I've said this before – and I'm sure the Orioles are doing this as we speak – but it may be time to evaluate Jake Fox's role on the club. Fox could be a very valuable bench player, but as we've seen, he's miscast as the regular back-up catcher. Nobody was saying it yesterday because good teammates don't say such things, but as much as Tillman struggled, Fox also had a forgettable game behind the plate. It could totally be a coincidence, but both Guthrie and Arrieta's worst outings this season came with Fox behind the plate, and it couldn't have been more obvious yesterday that Tillman and Fox were not in sync. In an ideal world, Fox would move around some, occasionally getting starts at first and third base, designated hitter and left field, while serving as a pinch hitter on days that he's not playing. However, when J.J. Hardy comes back probably by next Tuesday, I'm not sure there is a single Oriole regular who manager Buck Showalter would take out in favor of Fox late in the game. It certainly doesn't help that Fox is hitting .107 (3-for-28), and is 0-for-18 against left-handed pitching. I think Fox could flourish in a certain role, but it's not the one that he's being used in now. I think he would be the first one to agree with that.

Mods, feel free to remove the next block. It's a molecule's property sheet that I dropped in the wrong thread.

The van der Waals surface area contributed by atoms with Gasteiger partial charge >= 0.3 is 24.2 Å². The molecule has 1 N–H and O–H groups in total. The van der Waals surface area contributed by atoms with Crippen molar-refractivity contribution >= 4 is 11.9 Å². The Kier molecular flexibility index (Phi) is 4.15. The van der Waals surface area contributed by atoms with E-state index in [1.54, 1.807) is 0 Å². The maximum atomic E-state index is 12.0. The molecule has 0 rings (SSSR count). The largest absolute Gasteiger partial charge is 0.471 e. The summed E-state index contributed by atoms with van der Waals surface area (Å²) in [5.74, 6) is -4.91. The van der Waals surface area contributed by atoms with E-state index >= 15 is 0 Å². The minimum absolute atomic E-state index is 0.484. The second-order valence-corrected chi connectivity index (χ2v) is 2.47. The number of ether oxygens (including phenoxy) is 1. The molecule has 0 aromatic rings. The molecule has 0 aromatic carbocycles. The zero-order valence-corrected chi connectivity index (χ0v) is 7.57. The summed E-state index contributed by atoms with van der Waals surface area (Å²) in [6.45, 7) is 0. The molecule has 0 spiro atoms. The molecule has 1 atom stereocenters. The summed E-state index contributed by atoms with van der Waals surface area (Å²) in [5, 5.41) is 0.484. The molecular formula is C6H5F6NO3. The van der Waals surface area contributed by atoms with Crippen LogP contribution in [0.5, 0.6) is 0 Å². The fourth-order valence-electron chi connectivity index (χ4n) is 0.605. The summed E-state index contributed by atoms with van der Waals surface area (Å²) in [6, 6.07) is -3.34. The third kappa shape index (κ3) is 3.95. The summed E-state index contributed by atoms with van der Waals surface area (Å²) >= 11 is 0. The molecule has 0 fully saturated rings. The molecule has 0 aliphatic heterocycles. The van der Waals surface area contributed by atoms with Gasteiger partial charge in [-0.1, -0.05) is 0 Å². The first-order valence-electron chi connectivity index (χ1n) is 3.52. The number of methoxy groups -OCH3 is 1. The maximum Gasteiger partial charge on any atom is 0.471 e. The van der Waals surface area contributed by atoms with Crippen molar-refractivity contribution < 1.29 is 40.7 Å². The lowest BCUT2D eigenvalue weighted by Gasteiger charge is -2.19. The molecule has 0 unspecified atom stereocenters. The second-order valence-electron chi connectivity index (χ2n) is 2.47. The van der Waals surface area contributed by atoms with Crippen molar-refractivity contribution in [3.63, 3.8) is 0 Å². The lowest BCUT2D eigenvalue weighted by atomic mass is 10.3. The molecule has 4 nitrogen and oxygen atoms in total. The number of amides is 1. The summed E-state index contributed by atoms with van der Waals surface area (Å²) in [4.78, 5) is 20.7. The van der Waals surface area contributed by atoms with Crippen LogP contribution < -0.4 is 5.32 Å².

Because I am contractually obligated to mention the name of Nick Markakis in every blog, he has multi-hit games in three of the Orioles' past four contests. It's a start, but his average is still .225 and he has just 11 RBIs.

Left-handed reliever Clay Rapada, who certainly is one of the candidates to be demoted if Hardy returns and the Orioles go to a 12-man pitching staff, has given up at least one earned run in five straight outings and his ERA stands at 15.75.